Probability of 'observations' given the 'model'
Typically 'probability' is expressed as the probability of an outcome given a particular experiment/model/setup.
So the probability is about the frequencies of observations given the model. These types of questions are often not so difficult. For instance, in gambling, we can express the probabilities of certain dice rolls or card sequences (and there are many questions here on CV that ask about probability given some situation, which will receive unambiguous and clear answers).
Inverse: inference about the 'model' given the 'observations'
However, in practice, we do not fully know the model, and we wish to infer some unknown properties of the model based on observations. That is, in the inverse direction as probability normally goes. Now the model is unknown, but the observation is given/known. The situation is inverse.
This is a difficult problem. We can express the probabilities of observations given certain models, and we could express the differences in those probabilities for different models, but these expressions are not the same as probabilities for those given models.
Ronald A Fisher's maximum likelihood = inverse probability?
In his 1921 work 'On the mathematical foundations of theoretical statistics' Ronald A. Fisher mentions the method of the maximum likelihood in relation to 'inverse probability'. But he argues that we should not view this 'inverse probability' as a 'probability' and suggests instead the term likelihood.
I must indeed plead guilty in my original statement of the Method of the Maximum Likelihood (9) to having based my argument upon the principle of inverse probability ; in the same paper, it is true, I emphasised the fact that such inverse probabilities were relative only. That is to say, that while we might speak of one value of as having an inverse probability three times that of another value of $p$, we might on no account introduce the differential element $dp$, so as to be able to say that it was three times as probable that $p$ should lie in one rather than the other of two equal elements. Upon consideration, therefore, I perceive that the word probability is wrongly used in such a connection : probability is a ratio of frequencies, and about the frequencies of such values we can know nothing whatever. We must return to the actual fact that one value of $p$, of the frequency of which we know nothing, would yield the observed result three times as frequently as would another value of $p$. If we need a word to characterise this relative property of different values of $p$, I suggest that we may speak without confusion of the likelihood of one value of $p$ being thrice the likelihood of another, bearing always in mind that likelihood is not here used loosely as a synonym of probability, but simply to express the relative frequencies with which such values of the hypothetical quantity $p$ would in fact yield the observed sample.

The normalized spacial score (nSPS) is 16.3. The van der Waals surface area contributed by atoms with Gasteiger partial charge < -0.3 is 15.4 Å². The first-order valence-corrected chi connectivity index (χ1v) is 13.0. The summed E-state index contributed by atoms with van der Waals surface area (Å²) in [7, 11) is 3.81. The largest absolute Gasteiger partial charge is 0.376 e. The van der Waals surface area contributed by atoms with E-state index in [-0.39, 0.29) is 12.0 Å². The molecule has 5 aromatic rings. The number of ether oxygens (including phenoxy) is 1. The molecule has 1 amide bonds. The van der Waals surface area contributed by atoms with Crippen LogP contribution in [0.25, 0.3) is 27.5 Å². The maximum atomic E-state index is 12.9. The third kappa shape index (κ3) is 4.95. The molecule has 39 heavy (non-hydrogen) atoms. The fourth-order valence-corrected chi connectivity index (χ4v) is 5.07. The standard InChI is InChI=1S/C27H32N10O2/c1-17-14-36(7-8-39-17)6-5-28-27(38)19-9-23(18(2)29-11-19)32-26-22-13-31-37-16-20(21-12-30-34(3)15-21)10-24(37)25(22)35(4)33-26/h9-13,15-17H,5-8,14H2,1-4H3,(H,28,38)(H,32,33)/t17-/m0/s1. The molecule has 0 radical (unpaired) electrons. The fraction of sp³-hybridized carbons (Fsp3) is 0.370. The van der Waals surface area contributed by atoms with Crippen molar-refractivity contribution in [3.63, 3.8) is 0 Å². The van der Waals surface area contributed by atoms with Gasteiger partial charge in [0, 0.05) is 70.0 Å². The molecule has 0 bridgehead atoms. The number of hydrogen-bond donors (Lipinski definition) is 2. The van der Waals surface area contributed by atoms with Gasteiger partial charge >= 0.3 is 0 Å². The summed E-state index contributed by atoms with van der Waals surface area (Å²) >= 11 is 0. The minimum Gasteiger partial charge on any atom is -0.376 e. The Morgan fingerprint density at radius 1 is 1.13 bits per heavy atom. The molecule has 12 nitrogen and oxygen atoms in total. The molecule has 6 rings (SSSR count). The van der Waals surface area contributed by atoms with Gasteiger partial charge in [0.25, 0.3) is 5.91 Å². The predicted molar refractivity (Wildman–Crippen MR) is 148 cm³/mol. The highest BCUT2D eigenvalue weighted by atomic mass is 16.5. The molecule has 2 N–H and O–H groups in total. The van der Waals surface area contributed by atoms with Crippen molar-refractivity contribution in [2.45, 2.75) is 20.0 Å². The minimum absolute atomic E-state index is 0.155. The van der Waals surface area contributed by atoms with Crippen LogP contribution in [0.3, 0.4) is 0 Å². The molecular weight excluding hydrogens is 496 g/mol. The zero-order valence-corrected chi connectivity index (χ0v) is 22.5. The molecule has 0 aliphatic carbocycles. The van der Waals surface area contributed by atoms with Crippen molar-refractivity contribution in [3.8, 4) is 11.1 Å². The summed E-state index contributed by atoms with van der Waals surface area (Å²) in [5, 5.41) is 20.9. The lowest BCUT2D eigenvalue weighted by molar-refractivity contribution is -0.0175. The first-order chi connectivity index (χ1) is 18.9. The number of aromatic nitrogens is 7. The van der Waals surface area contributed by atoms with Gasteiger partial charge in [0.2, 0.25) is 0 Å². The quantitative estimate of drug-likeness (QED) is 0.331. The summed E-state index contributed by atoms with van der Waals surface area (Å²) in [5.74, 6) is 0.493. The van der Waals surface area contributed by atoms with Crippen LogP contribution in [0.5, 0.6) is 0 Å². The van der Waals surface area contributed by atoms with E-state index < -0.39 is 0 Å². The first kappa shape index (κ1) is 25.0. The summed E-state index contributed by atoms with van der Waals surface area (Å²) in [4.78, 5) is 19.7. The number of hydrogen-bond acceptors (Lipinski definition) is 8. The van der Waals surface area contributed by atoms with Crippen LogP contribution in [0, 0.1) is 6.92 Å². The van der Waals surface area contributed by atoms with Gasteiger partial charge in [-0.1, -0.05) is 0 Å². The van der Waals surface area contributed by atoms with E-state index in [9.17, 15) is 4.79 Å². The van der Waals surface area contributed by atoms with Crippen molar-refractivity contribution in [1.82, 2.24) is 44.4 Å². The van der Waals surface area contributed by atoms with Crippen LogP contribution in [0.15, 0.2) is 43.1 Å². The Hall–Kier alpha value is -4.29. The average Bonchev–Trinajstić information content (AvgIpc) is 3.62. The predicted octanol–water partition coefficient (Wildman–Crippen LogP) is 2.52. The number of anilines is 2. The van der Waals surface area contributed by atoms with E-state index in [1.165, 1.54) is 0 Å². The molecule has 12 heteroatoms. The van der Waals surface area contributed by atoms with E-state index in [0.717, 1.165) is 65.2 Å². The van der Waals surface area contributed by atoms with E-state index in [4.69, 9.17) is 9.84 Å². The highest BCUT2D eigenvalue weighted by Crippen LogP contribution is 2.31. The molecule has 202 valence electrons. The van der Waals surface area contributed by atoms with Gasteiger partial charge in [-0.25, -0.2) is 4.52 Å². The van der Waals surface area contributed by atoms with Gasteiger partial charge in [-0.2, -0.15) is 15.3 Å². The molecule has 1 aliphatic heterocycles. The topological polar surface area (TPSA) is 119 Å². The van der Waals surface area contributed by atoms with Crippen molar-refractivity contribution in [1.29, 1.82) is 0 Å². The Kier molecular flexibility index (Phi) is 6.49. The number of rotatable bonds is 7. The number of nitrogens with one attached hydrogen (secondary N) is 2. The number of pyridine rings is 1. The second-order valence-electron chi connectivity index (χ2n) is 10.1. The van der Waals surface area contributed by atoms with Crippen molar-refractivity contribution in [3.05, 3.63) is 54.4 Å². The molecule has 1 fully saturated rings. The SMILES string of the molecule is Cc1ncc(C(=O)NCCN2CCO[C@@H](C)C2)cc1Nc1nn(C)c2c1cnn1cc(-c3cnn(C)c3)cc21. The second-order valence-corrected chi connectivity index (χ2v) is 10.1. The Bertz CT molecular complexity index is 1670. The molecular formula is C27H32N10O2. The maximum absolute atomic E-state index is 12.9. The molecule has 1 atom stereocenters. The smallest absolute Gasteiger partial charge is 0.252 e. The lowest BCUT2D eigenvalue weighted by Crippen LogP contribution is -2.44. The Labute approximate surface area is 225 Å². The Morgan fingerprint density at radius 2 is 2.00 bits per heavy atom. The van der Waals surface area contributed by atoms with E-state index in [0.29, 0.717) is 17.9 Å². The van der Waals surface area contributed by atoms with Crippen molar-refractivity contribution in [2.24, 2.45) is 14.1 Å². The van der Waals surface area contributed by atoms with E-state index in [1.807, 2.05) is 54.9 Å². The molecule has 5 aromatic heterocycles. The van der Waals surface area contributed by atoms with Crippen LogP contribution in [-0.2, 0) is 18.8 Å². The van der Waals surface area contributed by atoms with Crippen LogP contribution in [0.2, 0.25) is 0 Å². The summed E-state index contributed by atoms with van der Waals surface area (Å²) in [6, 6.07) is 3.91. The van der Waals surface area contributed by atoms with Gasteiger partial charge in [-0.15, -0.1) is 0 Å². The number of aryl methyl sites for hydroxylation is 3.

Inverse probability = Bayesian probability?
Some might say that inverse probability is equal to the posterior Bayesian probability. And it is quite standard as a synonym. But I like to think that it encompasses more than that. All methods of inference are in a way "inverse probability" and try to infer in the opposite direction as the typical probability statement (probability of an outcome given the model).
Yes indeed: only a Bayesian probability is truly/technically a probability. No indeed: a fiducial distribution is not equal to a probability(*). But fiducial and frequentist inference are still just as well about inverting the direction and making statements about parameters given the observation. (The frequentist distributions/intervals are just not technically probabilities.)
(*)The Bayesian posterior distribution is a density of the probability of the parameter conditional on the observation. The fiducial distribution is the density of the confidence and is not relating to the parameter as a random variable, but considers our inference about the random variable as the random factor
On StackExchange we see two types of questions:
- I have a fair six-sided die; what is the probability that I roll a 6 six times in a row?
- I roll a 6 six times in a row with a six-sided die; do I have a fair die?
The first type of question can be answered with a straightforward method and is about expressing the probability of outcomes given a particular situation.
The second type reverses the question. And while the likelihood might be known it does not have the same straightforward answer (it will be a false idea to speak about probability of the die being fair). We could use a Bayesian posterior probability, but still the problem is more general than just applying the Bayesian method.
Inverse probability might relate to Bayesian (posterior) probability, and some might view it in a wider sense (including fiducial "probability" or confidence intervals). But in none of these cases it refers to an actually true probability.